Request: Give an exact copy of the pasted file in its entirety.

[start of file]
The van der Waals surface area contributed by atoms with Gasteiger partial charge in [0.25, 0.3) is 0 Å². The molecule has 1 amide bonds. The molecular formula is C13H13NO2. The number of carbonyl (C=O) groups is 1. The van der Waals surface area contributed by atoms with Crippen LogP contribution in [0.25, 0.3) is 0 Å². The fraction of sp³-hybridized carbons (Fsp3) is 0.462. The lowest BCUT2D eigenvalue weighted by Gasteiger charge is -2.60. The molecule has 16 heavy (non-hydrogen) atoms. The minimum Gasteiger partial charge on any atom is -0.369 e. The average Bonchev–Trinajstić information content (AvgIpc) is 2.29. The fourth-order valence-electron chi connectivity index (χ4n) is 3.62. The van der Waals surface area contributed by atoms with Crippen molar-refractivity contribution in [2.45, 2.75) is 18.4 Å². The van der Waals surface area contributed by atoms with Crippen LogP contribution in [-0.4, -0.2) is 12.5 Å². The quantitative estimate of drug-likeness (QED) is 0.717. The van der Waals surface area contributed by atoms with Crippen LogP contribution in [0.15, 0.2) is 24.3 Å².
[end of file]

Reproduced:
The van der Waals surface area contributed by atoms with Gasteiger partial charge in [0.25, 0.3) is 0 Å². The molecule has 1 amide bonds. The molecular formula is C13H13NO2. The number of carbonyl (C=O) groups is 1. The van der Waals surface area contributed by atoms with Crippen LogP contribution in [0.25, 0.3) is 0 Å². The fraction of sp³-hybridized carbons (Fsp3) is 0.462. The lowest BCUT2D eigenvalue weighted by Gasteiger charge is -2.60. The molecule has 16 heavy (non-hydrogen) atoms. The minimum Gasteiger partial charge on any atom is -0.369 e. The average Bonchev–Trinajstić information content (AvgIpc) is 2.29. The fourth-order valence-electron chi connectivity index (χ4n) is 3.62. The van der Waals surface area contributed by atoms with Crippen molar-refractivity contribution in [2.45, 2.75) is 18.4 Å². The van der Waals surface area contributed by atoms with Crippen LogP contribution in [-0.4, -0.2) is 12.5 Å². The quantitative estimate of drug-likeness (QED) is 0.717. The van der Waals surface area contributed by atoms with Crippen LogP contribution in [0.15, 0.2) is 24.3 Å².